‘It is. Rings a bell, too.’
‘Look, you’ve also got to hear this one, every winter we go to this holiday centre in the country, and some idiot, probably Gavrilov, wrote The Anthem of the Winter Trip, which everyone has to sing. No, I really have no issues with Gavrilov, he can do whatever he likes for all I care, but why on earth do we have to sing this crap? You know how it goes? ‘If you chose to stay behind on your comfy sofa, then you’re not with us, and we feel really sorry for you. Now, say a bold good-bye to your mum and dad…’ We have to sing this, can you imagine?’
‘I think I even know the tune…’
‘You do, don’t you? And you see, the worst part is when they get everyone together just before setting off, and our physics teacher starts singing this bloody song. And during the first verse, everyone just stands there saying what crap it is, and then suddenly everyone starts singing along, and by the time the third verse kicks in, everyone’s singing and dancing along, everyone’s enjoying themselves! Everyone’s happy! (laughs)’
I can see very vividly just how this works. And the worst thing is that not only is there The Anthem of the Winter Trip, but there’s Russia’s National Anthem as well. I really have no issues with Mikhalkov, he can do whatever he likes for all I care, but why on earth do I have to stand up when this ridiculous botch of an anthem comes on? Never mind that it’s sung to music approved by one of the most bloodthirsty morons history has known. When I was in my final year at university, we were on several occasions summoned to the main hall by our university president (who, among other things, happens to believe that massacring the Polish officers in Katyn was an act of just retribution). Each time he began by having the stage lined with some girls. The synthesiser blurted out a couple of cords, and the girls broke into ‘Oh Russia, our sacred country, oh Russia, our beloved homeland’. The chairs rattled and thundered, everyone got to their feet and became immediately imbued with national pride. And as the third verse kicked in, I noticed how my friends – the very friends who, just like myself, had cringed over each line of the anthem the night before – started moving their lips along, and I saw their eyes light up with cheep textbook love for the Fatherland. Worse still, I caught my own lips moving along, too.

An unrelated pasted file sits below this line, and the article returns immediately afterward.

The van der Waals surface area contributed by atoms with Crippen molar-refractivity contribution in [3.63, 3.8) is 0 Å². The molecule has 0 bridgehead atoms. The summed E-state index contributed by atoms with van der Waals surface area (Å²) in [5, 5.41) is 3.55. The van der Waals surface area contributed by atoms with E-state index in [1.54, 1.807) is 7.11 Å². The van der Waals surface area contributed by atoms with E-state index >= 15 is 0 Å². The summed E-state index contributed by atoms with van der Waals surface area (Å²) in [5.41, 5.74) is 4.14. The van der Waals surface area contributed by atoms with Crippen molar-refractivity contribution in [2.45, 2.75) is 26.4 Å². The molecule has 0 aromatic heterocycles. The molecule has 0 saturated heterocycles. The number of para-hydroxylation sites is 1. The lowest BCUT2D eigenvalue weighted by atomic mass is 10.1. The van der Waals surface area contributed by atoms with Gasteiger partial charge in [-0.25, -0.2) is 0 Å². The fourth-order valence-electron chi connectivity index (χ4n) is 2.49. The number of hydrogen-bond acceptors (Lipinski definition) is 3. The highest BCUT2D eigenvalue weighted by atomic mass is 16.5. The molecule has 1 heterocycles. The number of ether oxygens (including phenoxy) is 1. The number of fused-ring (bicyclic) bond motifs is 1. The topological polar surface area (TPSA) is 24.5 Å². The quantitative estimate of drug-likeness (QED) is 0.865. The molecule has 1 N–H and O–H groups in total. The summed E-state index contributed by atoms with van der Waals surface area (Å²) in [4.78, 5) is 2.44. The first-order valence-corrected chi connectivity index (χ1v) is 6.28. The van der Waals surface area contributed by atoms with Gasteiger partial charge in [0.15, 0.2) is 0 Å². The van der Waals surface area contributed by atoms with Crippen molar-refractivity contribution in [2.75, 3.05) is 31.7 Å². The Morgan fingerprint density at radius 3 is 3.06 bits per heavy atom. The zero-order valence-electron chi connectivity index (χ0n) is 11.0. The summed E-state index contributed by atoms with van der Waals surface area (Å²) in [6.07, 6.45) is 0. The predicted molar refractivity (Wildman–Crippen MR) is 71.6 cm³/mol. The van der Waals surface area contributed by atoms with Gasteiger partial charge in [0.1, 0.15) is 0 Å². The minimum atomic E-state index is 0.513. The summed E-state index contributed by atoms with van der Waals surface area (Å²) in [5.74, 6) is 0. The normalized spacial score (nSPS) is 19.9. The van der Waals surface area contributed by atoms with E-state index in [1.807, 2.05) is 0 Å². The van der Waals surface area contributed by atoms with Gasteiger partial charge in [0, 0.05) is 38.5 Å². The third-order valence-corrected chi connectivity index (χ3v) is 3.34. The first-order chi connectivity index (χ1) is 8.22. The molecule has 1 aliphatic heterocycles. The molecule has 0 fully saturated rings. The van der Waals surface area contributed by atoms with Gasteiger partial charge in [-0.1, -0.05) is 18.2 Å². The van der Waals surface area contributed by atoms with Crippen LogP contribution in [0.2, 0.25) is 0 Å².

‘You remember those tiles? The tiles near the school entrance? Those stupid tiles, remember? Timur says they’ve put up a plaque, with gold letters (shows inverted commas with her fingers) on it, bearing the name of this bloody moron who donated the money for the tiles. Can you imagine that? I hate these tiles, but now I’m going to have to know his name anyway. And everyone else is going to have to know his name. These people who donate to the school… So they just come and say, you fire this teacher, and this one, and this one. That’s how Maria Borisovna got fired… But it’s only natural, of course, no good teacher would suck up to a student just because his parents donated to the school. So these kids get a feeling they are being treated unfairly, they go home, complain to their parents, and the next day the parents come to the school and say, fire her, and her, and her. It’s terrible the way some teachers always… They are always praising these kids, how they are so brilliant and lovely. When the truth is, these kids are usually the dimmest, some of them are absolute shitheads. There’s this boy, he can simply tell the teacher to fuck off, and all she’s going say is ‘what a rude boy’. And that’s it! Or the teacher says, tell us your answer, and he goes, ‘I’m not going to tell you anything, ask someone else’. And the teacher asks someone else… I mean, of course Dad could donate money to the school too, and send fruit and stuff over, it wouldn’t cost him anything… It’s just that there was this one time when Mum really had a fit, she said, bugger them all, they have no right…’